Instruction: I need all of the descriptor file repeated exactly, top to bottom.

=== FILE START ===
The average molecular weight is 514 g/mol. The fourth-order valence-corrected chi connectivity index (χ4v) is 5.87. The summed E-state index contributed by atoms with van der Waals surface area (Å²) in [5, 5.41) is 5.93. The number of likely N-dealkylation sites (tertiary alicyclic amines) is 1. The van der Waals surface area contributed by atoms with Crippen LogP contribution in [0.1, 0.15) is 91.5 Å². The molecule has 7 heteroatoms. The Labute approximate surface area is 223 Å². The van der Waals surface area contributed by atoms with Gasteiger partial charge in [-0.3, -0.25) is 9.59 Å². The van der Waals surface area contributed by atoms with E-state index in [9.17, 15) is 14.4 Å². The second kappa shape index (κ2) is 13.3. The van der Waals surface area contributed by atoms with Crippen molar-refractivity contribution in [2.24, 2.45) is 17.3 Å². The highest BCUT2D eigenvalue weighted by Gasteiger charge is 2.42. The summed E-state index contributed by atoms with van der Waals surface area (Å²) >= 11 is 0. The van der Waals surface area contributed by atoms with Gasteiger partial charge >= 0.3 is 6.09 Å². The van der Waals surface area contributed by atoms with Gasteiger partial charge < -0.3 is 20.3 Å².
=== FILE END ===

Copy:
The average molecular weight is 514 g/mol. The fourth-order valence-corrected chi connectivity index (χ4v) is 5.87. The summed E-state index contributed by atoms with van der Waals surface area (Å²) in [5, 5.41) is 5.93. The number of likely N-dealkylation sites (tertiary alicyclic amines) is 1. The van der Waals surface area contributed by atoms with Crippen LogP contribution in [0.1, 0.15) is 91.5 Å². The molecule has 7 heteroatoms. The Labute approximate surface area is 223 Å². The van der Waals surface area contributed by atoms with Gasteiger partial charge in [-0.3, -0.25) is 9.59 Å². The van der Waals surface area contributed by atoms with E-state index in [9.17, 15) is 14.4 Å². The second kappa shape index (κ2) is 13.3. The van der Waals surface area contributed by atoms with Crippen molar-refractivity contribution in [2.24, 2.45) is 17.3 Å². The highest BCUT2D eigenvalue weighted by Gasteiger charge is 2.42. The summed E-state index contributed by atoms with van der Waals surface area (Å²) >= 11 is 0. The van der Waals surface area contributed by atoms with Gasteiger partial charge >= 0.3 is 6.09 Å². The van der Waals surface area contributed by atoms with Gasteiger partial charge < -0.3 is 20.3 Å².